Meeting of Creditors Hearing Notice
Shortly after your bankruptcy is filed, you will receive in the mail a notice from the Court scheduling a hearing called a Meeting of Creditors. This notice will give you the date, time, and place of your hearing. You are required to attend this hearing. If your bankruptcy is a joint filing, both you and your spouse will need to attend. The hearing itself is usually set between four to six weeks after your case is filed. If you cannot attend the hearing for any reason, the court will automatically reschedule it one time. You should make every reasonable effort to attend the first setting because if you are unable to attend the second setting, the Court will move to dismiss your case. Attending the first setting helps keep your case on track.
This hearing is an administrative hearing as opposed to a courtroom type proceeding. It is conducted by a trustee in a conference room. Once your case is called up, this hearing usually only takes a few minutes. The trustee asks general questions like whether or not you listed all of your creditors and if your listed all the property you own.
Any of your creditors are allowed to show up to this hearing. However, creditors are not required to show up and usually they do not. In a typical case, no creditors show up and the parties involved are you, your attorney, and the trustee. Even if a creditor does show up, they cannot use this hearing as a forum to harass you. They can only ask questions reasonably related to their interest. For example, a financier of a car might attend and ask whether the car is insured or how many miles it current has.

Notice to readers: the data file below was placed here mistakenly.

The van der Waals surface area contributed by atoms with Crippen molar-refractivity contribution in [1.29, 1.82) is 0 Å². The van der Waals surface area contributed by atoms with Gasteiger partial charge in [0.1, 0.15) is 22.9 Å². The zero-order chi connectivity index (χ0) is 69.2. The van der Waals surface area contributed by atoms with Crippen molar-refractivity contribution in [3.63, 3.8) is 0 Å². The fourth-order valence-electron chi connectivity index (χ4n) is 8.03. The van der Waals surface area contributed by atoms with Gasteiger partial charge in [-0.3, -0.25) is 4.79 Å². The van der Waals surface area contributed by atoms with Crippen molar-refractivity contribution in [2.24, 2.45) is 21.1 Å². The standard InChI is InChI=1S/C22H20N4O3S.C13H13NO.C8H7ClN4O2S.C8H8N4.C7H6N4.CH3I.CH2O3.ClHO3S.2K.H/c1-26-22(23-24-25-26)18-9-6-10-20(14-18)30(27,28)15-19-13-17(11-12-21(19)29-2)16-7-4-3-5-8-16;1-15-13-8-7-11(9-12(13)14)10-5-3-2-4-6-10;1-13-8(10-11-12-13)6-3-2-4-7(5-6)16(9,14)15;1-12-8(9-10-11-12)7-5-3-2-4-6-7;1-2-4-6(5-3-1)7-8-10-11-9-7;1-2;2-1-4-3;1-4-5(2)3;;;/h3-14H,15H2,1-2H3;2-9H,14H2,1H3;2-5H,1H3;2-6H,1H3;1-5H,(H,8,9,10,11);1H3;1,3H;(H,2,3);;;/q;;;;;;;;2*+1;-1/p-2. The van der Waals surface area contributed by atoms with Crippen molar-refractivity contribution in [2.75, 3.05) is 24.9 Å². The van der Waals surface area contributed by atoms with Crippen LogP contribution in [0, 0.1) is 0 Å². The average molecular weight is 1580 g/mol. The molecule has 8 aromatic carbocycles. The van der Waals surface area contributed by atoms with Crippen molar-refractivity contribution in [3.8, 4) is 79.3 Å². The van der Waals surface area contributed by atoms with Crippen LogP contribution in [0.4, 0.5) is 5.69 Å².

The day you file your bankruptcy, a court order goes into effect called an automatic stay. This order directs your creditors to stop all collection efforts against you. They cannot call you, write you, sue you, garnish your paycheck, or have any contact with you at all. This order stays with you the entire time you are in bankruptcy. Once the bankruptcy is complete, you receive a discharge of your liability on the debts.
Financial Responsibility Class
Also, after you file, the court requires that you complete a class in financial responsibility. This can be done either by telephone or internet for a small fee. If you file Chapter 13, the trustees offer this class for free.
If you file Chapter 7, attending this one hearing and completing the class on financial responsibility is all you will have to do. In about four months after filing, you will receive in the mail what is called a Discharge of Debtor. This means your case has been completed and your debts have been permanently discharged. If you file a Chapter 13, you also have to attend this one hearing and complete the class on financial responsibility. In addition, you are required to make your plan payments for the length of the plan. Once the plan is complete, you will receive a Discharge of Debtor.
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